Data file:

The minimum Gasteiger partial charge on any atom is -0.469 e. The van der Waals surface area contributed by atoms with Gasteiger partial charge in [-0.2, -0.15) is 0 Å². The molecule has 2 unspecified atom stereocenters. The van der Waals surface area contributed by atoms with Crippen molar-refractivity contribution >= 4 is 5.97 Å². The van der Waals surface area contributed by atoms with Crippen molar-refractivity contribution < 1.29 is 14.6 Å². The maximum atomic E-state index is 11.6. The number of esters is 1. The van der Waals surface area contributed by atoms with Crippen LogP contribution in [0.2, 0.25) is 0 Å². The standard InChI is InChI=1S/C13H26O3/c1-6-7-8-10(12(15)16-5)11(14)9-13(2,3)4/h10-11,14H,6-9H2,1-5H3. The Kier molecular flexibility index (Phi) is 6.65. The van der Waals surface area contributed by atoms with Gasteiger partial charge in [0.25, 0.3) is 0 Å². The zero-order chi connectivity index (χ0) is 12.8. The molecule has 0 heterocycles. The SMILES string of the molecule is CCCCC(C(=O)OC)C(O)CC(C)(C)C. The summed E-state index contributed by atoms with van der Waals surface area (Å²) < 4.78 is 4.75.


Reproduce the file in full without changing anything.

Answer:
The minimum Gasteiger partial charge on any atom is -0.469 e. The van der Waals surface area contributed by atoms with Gasteiger partial charge in [-0.2, -0.15) is 0 Å². The molecule has 2 unspecified atom stereocenters. The van der Waals surface area contributed by atoms with Crippen molar-refractivity contribution >= 4 is 5.97 Å². The van der Waals surface area contributed by atoms with Crippen molar-refractivity contribution < 1.29 is 14.6 Å². The maximum atomic E-state index is 11.6. The number of esters is 1. The van der Waals surface area contributed by atoms with Crippen LogP contribution in [0.2, 0.25) is 0 Å². The standard InChI is InChI=1S/C13H26O3/c1-6-7-8-10(12(15)16-5)11(14)9-13(2,3)4/h10-11,14H,6-9H2,1-5H3. The Kier molecular flexibility index (Phi) is 6.65. The van der Waals surface area contributed by atoms with Gasteiger partial charge in [0.25, 0.3) is 0 Å². The zero-order chi connectivity index (χ0) is 12.8. The molecule has 0 heterocycles. The SMILES string of the molecule is CCCCC(C(=O)OC)C(O)CC(C)(C)C. The summed E-state index contributed by atoms with van der Waals surface area (Å²) < 4.78 is 4.75.